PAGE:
- uSD card slot driven by 4bit SDIO capable of 100Mb/s transfer (up to 32GB storage)

- optional onboard uBlox LEA-XX GPS module with battery backup and timepulse capture

- optional u.FL active GPS antenna connector

- optional external GPS via standard 6 pin connector (EM406, EM401, uBlox, MTK)

- optional external bi-directional telemetry radio via standard 6 pin FTDI connector - powered up to 1A

- I2C bus connector for I2C ESC's (or other I2C devices)

- onboard IMU options:

+ optional 9 DOF analog sensors (3x RATE, 3x ACC, 3x MAG) w/EMI hardening

+ optional VectorNav VN100

- daughter board options:

+ 9 DOF analog sensor board

+ VectorNav VN100

+ High performance SOM (Sytem on Module)

+ Any combination of the above

- Two barometric pressure sensors

- Battery voltage monitor




- Fully threaded RTOS design written in C -  75% idle in flight

- All (15) analog sensors read up to a rate of 276.8KHz (~4.2M sps total)

- 100Hz => 800Hz PWM motor update rate (requires custom ESC's at rates >450Hz)

- 200Hz attitude, 3D velocity / position solutions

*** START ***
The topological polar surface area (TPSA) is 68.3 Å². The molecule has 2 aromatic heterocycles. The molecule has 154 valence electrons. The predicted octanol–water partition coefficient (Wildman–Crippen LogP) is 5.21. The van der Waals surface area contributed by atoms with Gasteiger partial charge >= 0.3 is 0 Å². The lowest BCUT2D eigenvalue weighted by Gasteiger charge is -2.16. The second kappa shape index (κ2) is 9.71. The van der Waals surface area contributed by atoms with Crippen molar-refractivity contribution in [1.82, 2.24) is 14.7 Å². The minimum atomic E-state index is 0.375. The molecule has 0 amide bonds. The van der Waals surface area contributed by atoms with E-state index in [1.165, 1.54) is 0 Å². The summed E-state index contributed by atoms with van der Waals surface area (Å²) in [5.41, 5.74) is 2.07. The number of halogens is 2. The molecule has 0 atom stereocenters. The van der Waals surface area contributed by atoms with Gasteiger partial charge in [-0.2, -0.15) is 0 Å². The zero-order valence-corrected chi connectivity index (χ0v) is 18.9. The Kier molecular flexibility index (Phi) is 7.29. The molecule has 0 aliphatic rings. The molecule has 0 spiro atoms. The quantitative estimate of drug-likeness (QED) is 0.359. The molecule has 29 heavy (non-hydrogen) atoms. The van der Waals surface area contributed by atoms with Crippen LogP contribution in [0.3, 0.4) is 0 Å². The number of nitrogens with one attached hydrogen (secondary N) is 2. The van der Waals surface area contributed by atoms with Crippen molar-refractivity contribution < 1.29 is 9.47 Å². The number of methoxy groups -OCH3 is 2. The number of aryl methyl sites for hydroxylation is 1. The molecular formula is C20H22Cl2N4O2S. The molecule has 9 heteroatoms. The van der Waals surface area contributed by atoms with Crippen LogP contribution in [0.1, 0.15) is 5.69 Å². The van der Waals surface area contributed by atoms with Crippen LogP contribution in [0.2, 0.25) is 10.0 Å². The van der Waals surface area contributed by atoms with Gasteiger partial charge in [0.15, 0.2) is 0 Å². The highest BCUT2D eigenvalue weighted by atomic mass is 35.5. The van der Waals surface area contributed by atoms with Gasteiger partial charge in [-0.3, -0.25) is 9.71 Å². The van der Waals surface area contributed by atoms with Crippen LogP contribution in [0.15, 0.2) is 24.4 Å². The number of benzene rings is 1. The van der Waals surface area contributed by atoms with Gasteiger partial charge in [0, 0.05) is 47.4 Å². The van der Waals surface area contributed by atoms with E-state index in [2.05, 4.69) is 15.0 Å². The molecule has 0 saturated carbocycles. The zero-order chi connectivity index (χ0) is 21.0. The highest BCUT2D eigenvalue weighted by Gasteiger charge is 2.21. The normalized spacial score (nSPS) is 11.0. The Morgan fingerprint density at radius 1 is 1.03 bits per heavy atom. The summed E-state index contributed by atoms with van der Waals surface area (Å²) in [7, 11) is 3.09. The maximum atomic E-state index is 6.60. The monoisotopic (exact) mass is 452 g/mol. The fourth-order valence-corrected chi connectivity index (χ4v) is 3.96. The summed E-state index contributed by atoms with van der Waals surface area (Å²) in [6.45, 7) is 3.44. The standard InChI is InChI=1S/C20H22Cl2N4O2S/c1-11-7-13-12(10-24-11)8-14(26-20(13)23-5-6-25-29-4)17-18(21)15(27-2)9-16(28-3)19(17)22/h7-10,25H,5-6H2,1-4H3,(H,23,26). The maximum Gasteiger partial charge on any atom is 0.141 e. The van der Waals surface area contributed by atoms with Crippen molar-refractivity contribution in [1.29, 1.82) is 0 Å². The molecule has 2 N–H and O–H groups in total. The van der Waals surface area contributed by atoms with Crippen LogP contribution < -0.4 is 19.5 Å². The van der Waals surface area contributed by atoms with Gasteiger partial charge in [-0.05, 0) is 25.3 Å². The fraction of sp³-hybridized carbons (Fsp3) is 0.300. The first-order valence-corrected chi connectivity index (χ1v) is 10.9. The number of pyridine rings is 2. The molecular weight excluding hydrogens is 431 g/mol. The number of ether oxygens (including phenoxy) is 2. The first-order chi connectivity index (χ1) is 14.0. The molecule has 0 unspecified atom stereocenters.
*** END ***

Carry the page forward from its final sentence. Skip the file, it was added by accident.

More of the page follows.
- Full downlink telemetry

- Detailed system state dumps @200Hz => uSD card w/FAT32 FS

- Quaternion based attitude filter additionally producing rotation matrix and Euler angle outputs

- All math in single precision floating point

- Temperature compensated and calibrated sensor suite

- Custom ground station software w/bi-directional command and control API

- MavLink protocol support

- Cascading PID control system, velocity based for smooth transitions

- Auto land / takeoff

- Hover position / altitude hold

- Autonomous waypoint mission navigation

- Precise altitude hold indoors





What I call the general purpose PWM controllers are 14 connectors which can be used for PWM (or any other digital) signaling.  Each one can be optionally unpowered or powered with 5.0v or 6.5v (depending on the RECOM part used.)  Since each port is connected to a dedicated timer line on the uController they can be used for input or output. This means you can have any combination of motors / servos / acoustic range finders / LED's, etc. that you can image with power up to ~1.2A.  With the input capture capability, you could also use them to connect a traditional multi-channel R/C receiver.


I have included two pressure sensors (2nd one optional) so that fixed wing users can monitor airspeed.  Or, you could use one as a failover or combine the two to get smoother altitude measurements.


There is a lot of flexibility when it comes to the IMU.  First there is the option of using the onboard analog sensors:


+ 3 axis acc (ADXL335)

+ 3 axis mag (HMC6042 & HMC1041Z)

+ 3 axis gyro (IDG500 & ISZ500)

+ 3 temperature sensors


These must be calibrated by the user which can take a lot of time and aggravation. For the person who would rather pay someone to handle this calibration for them, a VectorNav VN100 can be soldered directly to the main board and used as an IMU.